The life of modern composers is not easy. Orchestras usually perform their music alongside masterworks from composers like Mozart or Hayden or Copland. That’s because most audiences only want to hear great works. Mostly likely, they’ll patiently endure a new piece that took months, if not years, to perfect. It’s an experience felt by Composer Adam Schoenberg, as he created his American Symphony.
"The genesis of the work dates all the way back to November of 2008, right after President Obama was elected. You know for me, at that stage of my life as an adult it was really the first election in my lifetime that I felt very much a part of and so I felt this civic duty to try to contribute to bringing more positive change to our country and the best way I can do that is through my music,” Said Schoenberg.
Since writing his American Symphony in 2009, Schoenberg has made some 300 revisions. Still, he insists, that's not unusual.
"Believe me, I could go back and revise all of my works but I've chosen not to. I think I would become incredibly obsessive at that point if I went back to all of my pieces,” said Schoenberg.
Over the next year, Schoenberg serves as the composer-in-residence for both the Lexington Philharmonic and the Chamber Music Festival of Lexington. And in two weeks, his American Symphony is performed at the Singletary Center by the Lexington Philharmonic.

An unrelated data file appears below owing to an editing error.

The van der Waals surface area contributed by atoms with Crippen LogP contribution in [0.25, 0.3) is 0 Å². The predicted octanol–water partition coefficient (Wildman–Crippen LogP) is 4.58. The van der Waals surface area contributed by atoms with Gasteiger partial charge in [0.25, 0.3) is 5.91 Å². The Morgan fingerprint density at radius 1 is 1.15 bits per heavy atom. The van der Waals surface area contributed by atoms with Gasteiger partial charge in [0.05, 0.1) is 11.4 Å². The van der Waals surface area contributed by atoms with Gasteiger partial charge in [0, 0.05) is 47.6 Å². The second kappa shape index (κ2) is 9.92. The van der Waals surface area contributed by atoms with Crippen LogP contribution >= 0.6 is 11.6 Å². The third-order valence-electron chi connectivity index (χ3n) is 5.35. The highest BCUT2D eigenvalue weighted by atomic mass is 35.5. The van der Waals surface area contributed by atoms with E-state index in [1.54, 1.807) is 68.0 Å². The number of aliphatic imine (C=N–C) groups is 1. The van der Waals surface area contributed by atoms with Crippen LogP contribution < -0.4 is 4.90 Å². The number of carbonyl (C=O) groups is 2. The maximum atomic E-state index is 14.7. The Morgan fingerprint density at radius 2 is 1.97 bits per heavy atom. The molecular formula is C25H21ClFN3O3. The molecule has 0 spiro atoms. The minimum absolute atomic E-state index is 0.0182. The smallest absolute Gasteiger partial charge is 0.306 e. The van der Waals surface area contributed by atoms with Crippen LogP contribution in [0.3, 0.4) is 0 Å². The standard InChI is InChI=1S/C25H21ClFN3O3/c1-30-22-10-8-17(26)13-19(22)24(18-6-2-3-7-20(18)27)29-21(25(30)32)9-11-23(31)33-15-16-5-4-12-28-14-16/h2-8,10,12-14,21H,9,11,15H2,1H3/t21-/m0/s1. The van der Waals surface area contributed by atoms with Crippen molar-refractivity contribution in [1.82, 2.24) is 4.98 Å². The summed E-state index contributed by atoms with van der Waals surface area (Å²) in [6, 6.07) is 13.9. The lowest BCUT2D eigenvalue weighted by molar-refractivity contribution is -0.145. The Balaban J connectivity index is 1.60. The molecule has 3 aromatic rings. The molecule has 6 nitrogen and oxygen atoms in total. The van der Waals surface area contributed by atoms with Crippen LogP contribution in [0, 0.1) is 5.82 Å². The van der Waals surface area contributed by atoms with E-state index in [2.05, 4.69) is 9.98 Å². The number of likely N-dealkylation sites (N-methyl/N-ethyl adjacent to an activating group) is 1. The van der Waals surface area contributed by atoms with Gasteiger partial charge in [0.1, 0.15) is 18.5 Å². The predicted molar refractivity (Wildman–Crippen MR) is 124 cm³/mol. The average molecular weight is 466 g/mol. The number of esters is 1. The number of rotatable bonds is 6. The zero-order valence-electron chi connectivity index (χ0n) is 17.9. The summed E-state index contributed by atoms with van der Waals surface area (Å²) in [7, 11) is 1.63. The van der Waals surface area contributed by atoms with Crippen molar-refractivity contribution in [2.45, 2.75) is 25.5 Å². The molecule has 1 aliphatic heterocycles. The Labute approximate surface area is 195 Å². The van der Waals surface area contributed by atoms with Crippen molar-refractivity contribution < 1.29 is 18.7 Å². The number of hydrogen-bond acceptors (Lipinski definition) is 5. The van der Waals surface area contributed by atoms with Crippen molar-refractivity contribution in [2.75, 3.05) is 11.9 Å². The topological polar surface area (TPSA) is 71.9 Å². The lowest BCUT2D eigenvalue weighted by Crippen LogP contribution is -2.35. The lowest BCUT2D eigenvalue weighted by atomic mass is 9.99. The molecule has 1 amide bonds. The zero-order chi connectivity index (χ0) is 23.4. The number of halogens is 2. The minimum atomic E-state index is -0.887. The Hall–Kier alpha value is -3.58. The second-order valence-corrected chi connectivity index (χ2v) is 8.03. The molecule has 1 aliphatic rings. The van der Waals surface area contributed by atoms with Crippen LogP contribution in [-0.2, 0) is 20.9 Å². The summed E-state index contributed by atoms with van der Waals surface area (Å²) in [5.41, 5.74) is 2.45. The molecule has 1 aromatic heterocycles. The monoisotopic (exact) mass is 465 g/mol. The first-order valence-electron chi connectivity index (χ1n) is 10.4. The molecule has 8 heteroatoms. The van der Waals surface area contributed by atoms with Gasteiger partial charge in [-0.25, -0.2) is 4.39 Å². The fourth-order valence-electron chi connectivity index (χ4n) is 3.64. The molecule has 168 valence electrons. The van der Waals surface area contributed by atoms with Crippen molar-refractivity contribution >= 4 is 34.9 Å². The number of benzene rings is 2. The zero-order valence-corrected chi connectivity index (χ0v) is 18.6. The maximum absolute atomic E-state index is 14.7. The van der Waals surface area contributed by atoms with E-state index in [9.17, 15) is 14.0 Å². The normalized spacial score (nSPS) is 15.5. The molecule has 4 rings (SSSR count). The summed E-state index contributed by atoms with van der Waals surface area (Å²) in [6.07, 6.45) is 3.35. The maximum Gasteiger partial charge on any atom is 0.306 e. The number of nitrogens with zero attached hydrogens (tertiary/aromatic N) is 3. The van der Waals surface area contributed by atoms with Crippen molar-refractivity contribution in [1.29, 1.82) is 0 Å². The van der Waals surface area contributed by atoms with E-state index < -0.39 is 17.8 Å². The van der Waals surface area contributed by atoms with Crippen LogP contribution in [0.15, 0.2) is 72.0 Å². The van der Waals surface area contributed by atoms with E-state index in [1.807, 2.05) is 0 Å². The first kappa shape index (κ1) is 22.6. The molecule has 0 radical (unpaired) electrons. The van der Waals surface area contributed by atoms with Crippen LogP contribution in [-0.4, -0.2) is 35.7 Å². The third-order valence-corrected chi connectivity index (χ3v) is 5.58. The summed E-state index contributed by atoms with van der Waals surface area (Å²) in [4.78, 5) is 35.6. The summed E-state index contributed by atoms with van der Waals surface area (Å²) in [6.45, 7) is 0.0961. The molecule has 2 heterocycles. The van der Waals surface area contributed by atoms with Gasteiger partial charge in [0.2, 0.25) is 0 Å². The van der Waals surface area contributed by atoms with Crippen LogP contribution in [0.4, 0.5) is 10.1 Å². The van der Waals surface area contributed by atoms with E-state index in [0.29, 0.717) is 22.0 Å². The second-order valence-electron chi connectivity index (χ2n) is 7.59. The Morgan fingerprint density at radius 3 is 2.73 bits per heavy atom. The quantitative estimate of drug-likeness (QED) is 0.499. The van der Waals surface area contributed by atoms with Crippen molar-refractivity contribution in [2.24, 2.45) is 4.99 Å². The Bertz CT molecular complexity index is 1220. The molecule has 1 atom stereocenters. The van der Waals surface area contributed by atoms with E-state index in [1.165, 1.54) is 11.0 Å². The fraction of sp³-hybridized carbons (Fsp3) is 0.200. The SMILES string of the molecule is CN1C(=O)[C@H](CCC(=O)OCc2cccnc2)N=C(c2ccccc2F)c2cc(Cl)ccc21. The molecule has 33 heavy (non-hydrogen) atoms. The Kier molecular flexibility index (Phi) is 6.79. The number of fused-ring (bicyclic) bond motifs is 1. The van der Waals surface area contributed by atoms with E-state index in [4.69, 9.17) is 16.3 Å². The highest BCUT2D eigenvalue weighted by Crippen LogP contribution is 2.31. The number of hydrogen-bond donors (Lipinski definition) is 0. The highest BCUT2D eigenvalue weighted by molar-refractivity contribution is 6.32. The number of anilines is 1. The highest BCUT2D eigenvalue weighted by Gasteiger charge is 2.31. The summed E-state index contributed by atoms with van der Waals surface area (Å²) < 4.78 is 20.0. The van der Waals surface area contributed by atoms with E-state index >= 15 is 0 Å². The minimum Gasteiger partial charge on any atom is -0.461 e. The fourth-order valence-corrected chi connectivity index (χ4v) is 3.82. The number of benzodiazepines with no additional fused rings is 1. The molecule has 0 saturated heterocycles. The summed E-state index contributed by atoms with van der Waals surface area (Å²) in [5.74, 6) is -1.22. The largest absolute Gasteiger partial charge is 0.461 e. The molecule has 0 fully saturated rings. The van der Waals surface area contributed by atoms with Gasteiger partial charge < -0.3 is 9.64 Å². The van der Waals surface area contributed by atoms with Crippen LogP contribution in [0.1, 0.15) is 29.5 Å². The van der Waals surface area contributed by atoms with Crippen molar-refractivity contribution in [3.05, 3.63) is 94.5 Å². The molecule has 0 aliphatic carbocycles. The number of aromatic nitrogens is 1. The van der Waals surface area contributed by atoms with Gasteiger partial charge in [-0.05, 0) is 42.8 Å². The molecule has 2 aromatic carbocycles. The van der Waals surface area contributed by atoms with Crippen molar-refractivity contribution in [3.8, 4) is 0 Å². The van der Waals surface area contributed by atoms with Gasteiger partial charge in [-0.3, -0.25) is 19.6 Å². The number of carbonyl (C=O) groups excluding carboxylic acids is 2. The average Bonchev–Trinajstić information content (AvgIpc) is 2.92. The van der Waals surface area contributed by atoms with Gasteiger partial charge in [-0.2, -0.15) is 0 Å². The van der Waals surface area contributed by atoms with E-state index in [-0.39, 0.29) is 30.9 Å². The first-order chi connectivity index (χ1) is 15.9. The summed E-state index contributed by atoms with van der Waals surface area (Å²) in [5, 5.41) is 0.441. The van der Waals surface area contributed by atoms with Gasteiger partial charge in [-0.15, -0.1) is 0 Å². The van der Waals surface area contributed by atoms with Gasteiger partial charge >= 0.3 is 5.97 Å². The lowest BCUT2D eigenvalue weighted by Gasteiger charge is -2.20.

Its performance comes at the beginning a national tour. The American Symphony Project will have the newly re-worked piece performed in all 50 States. In addition to the exposure, Schoenberg hopes the tour’s timing will also benefit the nation’s troubled symphony orchestras…
“After the piece was premiered, we learned about orchestras going on strike, I mean you look at now there are so many orchestras that are just struggling. With the project being launched, it was a way for my publisher to reduce rental rates, to make the piece more affordable,” said Schoenberg.
Management at the Lexington Philharmonic is familiar with his work. The composer and Philharmonic Music Director Scott Terrell are regulars at the annual Aspen Music Festival. As a result, the Lexington will be the first stop on the American Symphony’s two year tour.
“The Lexington Philharmonic was one of the first orchestras to join. And that’s a testament to my work with Scott and his commitment to bring new music to the area which is really fantastic.”
As a composer-in-residence, Schoenberg returns to Kentucky next year to debut two pieces – one for the Lexington Philharmonic and one with for the Chamber Music Festival of Lexington.
Adam Schoenberg’s American Symphony is featured in the Lexington Philharmonic’s 2013 – 2014 season-opening concert Friday September 20th at the University of Kentucky's Singletary Center.